Allow us a thousand words. (Ok, a bit less).
The role of photography
We use photography to personify Zendesk. It makes us relatable. We’re able to create metaphors through photography, and turn complex product features into easy reads. The way Zendesk uses photography sets us apart in the complicated world of UI screenshots and vector illustrations. It requires a little extra work, but the outcome is worth it.
Using photography
Photographing people
Our photos always have a human touch, even if it’s just someone’s hand. People should always have breathing room with negative space around their head. Don’t chop — ahem, crop someone’s head off. Avoid cropping hands and feet as well, especially in a wide shot. Medium shots are the closest we should ever get to a model or product; close ups aren’t really our thing. And remember, everyone is a customer. It’s important to be inclusive when selecting models.
When selecting a model’s clothing, use solid colors, minimal shapes or patterns, and avoid logos.
Photographing product
When showing off product UI, it’s best to use straightforward animation and stills—without props, framing, or colored backgrounds. If product UI is the secondary focus of the scene, then using minimal props is acceptable. To keep our software looking device-agnostic, use white foam-core with drop shadow, and place in product UI in post-production. This method keeps our photos timeless.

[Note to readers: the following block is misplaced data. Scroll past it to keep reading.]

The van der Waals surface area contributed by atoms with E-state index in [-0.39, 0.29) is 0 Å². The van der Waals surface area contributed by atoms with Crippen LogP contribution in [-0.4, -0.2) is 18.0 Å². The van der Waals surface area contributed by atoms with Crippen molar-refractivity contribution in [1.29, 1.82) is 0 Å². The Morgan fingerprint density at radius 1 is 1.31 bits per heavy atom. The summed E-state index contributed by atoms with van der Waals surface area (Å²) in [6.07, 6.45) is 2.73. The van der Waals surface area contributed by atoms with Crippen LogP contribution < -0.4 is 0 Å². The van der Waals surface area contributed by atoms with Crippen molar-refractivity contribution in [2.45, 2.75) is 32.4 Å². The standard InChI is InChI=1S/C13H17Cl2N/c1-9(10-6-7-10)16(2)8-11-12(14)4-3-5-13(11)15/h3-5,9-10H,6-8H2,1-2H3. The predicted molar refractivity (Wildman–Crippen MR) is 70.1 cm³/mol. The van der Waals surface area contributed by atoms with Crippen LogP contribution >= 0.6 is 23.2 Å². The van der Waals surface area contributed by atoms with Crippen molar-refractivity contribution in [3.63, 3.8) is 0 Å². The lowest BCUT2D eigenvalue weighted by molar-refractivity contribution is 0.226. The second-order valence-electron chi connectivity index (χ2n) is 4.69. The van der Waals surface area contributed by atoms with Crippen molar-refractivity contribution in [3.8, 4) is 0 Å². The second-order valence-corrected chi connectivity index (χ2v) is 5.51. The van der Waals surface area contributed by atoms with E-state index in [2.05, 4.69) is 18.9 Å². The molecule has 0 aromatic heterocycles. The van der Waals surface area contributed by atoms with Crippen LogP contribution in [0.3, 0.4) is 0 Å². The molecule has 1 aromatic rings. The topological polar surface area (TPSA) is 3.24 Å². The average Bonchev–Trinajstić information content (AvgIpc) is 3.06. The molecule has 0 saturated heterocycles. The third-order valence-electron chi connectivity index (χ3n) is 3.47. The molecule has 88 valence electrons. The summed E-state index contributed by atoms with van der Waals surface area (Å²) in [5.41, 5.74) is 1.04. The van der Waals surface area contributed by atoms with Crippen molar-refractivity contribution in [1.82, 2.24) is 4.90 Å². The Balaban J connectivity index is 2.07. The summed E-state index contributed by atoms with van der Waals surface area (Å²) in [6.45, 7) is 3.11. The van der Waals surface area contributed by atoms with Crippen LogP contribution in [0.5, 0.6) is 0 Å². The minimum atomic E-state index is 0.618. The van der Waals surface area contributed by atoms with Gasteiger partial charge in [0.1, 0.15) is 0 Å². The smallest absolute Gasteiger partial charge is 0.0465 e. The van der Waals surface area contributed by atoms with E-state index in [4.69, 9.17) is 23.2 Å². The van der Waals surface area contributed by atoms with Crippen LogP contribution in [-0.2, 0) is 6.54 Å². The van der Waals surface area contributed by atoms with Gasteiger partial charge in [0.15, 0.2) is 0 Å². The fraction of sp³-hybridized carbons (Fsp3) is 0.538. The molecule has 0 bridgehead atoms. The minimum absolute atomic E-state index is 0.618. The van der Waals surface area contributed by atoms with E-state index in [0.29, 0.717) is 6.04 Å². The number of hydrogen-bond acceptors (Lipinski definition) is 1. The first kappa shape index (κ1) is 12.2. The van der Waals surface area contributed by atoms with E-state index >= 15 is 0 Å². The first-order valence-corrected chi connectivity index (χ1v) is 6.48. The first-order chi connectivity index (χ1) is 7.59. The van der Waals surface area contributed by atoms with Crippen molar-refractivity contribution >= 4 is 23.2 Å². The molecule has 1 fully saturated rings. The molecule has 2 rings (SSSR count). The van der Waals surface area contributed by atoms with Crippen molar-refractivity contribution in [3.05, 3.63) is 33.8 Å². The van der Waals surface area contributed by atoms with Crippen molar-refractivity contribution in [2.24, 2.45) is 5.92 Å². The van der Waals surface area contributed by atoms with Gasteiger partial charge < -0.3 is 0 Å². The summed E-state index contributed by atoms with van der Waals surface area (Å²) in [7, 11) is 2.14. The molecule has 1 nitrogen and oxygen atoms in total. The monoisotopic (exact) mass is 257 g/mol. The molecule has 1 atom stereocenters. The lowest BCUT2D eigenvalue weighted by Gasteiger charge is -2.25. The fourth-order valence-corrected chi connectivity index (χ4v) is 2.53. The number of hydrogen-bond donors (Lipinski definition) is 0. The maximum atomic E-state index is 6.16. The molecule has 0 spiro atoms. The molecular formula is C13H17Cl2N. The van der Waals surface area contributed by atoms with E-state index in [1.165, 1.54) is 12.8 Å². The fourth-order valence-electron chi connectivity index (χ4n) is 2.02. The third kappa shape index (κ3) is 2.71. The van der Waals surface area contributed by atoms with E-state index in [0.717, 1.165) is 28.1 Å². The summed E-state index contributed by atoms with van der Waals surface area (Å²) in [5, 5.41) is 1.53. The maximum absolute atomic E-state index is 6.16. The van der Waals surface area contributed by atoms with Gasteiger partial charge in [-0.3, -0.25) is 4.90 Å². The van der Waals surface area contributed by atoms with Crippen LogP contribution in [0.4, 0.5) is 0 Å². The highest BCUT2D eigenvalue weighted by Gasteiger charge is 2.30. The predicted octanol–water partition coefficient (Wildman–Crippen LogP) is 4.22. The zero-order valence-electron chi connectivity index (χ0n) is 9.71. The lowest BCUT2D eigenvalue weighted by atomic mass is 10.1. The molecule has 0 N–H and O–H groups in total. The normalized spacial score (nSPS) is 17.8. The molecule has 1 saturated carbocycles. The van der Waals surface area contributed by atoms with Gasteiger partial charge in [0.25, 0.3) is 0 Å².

We’re minimalist, so less is best. Use props only when it helps to communicate the concept, provides context, or creates atmosphere.
Choose the right photo for your project
Before you run off to make your pick, here’s some advice:
  • For a webinar, pick a product shot.
  • For a blog post, pick an illustration.
  • For recruiting ads, pick a shot with people.
Event photography
When shooting an event, use a natural, documentary style with a variety of subjects in similar or complementary framing choices. Cover all aspects of the event in close, medium, and wide shots. For example, when shooting the space, be sure to capture details of the decor and a wide shot of what the space looks like filled with guests. (Using shallow depth of field in this instance is the best idea.)

If you’re looking for some good shot ideas, shoot at low angles to highlight the architecture, get shots without people, and use symmetry (when the subject calls for it) and stacking on the Z axis.

Pro tip: Avoid using harsh flash, posing people, and busy step-and-repeat backdrops for portraits.
Technical stuff
Seamless colors
Choose colors based on the mood you’re trying to convey. We keep a balance of light and dark backdrops throughout our site. Refer to the brand color guide for palettes and inspiration.
We want the tone of our photographs to feel warm, in both color and emotions—especially when shooting a variety of skin tones. In general, we have a bright aesthetic, so it’s important to make sure we can fully see the expressions on people’s faces. Use appropriate fill and rim lighting when needed.
The basic three—rule of thirds, dead center, or bird’s eye. We reserve bird eye’s view for showing the volume of items or if it’s part of the concept.

Pro tip: No tangents. Ever at all. Seriously.
Photo Editing
Our editing process is simple. We pick images that feel energetic, warm, vibrant, and that are expressive. Our edits are minimal, but we do them with a cinematic kick.

Don’t use two photos of the same person: boring vs. interesting.

Never use stock photography, ever.

No busy backgrounds.

Don't create or add busy props or setups.

No pixelated photos.

Avoid super closeups. Unless the concept calls for it.